hensdeliverthegoods Chillin' With My Peeps

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    Dec 18, 2007
    Catawba County, NC
    I'm not sure if this is apropos, but we had a heeler come into the clinic today after having been accidentally run over. I guess she had gotten behind a trailer backing up and it caught her on the head. Her eyeball was popped out and her face was scraped up. In spite of this trauma and the pain she was in, she was a great patient. She did make a grumbling noise, but never offered to bite or even snapped at us. I was really impressed, I wouldn't have blamed her if she had.

    Oh, she came through the surgery just fine and we're waiting to see if thay eye will stay in or not. She's already a favorite with all the clinic staff. [​IMG]
     
  6. ()relics

    ()relics horse/dog shrink

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    Jan 4, 2009
    indiana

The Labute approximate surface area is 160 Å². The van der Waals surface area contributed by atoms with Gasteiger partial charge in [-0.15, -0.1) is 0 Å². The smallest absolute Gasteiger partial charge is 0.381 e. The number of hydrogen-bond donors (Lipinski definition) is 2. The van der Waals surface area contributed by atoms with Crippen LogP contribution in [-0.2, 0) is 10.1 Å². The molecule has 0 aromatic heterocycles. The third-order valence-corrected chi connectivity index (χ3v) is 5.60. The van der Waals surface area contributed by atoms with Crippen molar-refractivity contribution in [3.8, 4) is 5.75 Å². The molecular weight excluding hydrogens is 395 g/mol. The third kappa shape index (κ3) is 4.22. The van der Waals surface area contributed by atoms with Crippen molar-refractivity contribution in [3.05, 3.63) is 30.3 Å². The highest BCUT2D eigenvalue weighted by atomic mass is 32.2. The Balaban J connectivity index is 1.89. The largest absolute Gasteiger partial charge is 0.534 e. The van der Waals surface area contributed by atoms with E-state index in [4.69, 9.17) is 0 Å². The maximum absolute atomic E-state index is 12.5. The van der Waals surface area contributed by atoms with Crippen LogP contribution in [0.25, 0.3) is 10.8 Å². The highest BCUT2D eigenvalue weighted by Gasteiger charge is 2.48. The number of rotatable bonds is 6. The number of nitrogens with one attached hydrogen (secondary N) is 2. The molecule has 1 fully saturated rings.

When you say growl it is implied, I guess, that he also displays an angry aggressive mood. Some dogs that I have worked with growl not as a threat of impending aggression but simply another way of vocalization. Meaning that he isn't mad,hateful,hurting,aggressive but just trying to "say" something different to you. Some birddogs will do this when given a command, especially a give or drop command, not because they are mad but just because they want to say" look at what I've done" and can't bark with a bird in their mouth. Most dog owners don't like this and want it fixed...not hard to do...you just need to let the dog know you see him, appreciate him, respect what he is doing or about to do.... before they growl and your problem will be solved....Acknowledge before the sound so they know that you know.